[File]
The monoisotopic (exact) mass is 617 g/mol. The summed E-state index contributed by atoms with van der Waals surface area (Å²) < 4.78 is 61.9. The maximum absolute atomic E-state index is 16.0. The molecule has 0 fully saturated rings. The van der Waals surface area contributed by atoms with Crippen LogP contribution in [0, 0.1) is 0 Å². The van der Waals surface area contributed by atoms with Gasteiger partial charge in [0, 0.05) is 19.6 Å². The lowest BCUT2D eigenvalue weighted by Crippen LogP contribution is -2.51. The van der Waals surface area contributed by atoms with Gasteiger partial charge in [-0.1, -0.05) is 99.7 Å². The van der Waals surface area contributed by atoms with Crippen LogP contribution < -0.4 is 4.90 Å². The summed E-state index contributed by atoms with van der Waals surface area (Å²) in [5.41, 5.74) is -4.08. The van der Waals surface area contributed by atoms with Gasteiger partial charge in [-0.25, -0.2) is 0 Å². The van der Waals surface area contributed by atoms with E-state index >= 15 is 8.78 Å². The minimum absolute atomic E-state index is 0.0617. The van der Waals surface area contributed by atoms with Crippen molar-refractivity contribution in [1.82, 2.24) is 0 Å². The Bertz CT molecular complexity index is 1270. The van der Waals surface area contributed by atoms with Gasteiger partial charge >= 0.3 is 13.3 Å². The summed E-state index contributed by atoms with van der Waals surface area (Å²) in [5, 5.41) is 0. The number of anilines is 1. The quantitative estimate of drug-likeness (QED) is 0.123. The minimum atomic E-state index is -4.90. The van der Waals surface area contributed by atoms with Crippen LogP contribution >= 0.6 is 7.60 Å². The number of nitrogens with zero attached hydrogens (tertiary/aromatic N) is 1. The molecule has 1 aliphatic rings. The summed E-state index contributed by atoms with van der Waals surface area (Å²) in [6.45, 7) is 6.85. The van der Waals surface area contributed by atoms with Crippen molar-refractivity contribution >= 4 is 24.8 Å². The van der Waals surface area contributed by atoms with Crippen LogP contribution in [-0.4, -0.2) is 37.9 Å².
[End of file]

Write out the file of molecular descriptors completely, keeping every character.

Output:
The monoisotopic (exact) mass is 617 g/mol. The summed E-state index contributed by atoms with van der Waals surface area (Å²) < 4.78 is 61.9. The maximum absolute atomic E-state index is 16.0. The molecule has 0 fully saturated rings. The van der Waals surface area contributed by atoms with Crippen LogP contribution in [0, 0.1) is 0 Å². The van der Waals surface area contributed by atoms with Gasteiger partial charge in [0, 0.05) is 19.6 Å². The lowest BCUT2D eigenvalue weighted by Crippen LogP contribution is -2.51. The van der Waals surface area contributed by atoms with Gasteiger partial charge in [-0.1, -0.05) is 99.7 Å². The van der Waals surface area contributed by atoms with Crippen LogP contribution < -0.4 is 4.90 Å². The summed E-state index contributed by atoms with van der Waals surface area (Å²) in [5.41, 5.74) is -4.08. The van der Waals surface area contributed by atoms with Gasteiger partial charge in [-0.25, -0.2) is 0 Å². The van der Waals surface area contributed by atoms with E-state index >= 15 is 8.78 Å². The minimum absolute atomic E-state index is 0.0617. The van der Waals surface area contributed by atoms with Crippen molar-refractivity contribution in [1.82, 2.24) is 0 Å². The Bertz CT molecular complexity index is 1270. The van der Waals surface area contributed by atoms with Gasteiger partial charge >= 0.3 is 13.3 Å². The summed E-state index contributed by atoms with van der Waals surface area (Å²) in [5, 5.41) is 0. The number of anilines is 1. The quantitative estimate of drug-likeness (QED) is 0.123. The minimum atomic E-state index is -4.90. The van der Waals surface area contributed by atoms with Crippen LogP contribution >= 0.6 is 7.60 Å². The number of nitrogens with zero attached hydrogens (tertiary/aromatic N) is 1. The molecule has 1 aliphatic rings. The summed E-state index contributed by atoms with van der Waals surface area (Å²) in [6.45, 7) is 6.85. The van der Waals surface area contributed by atoms with Crippen molar-refractivity contribution >= 4 is 24.8 Å². The van der Waals surface area contributed by atoms with Crippen LogP contribution in [-0.4, -0.2) is 37.9 Å².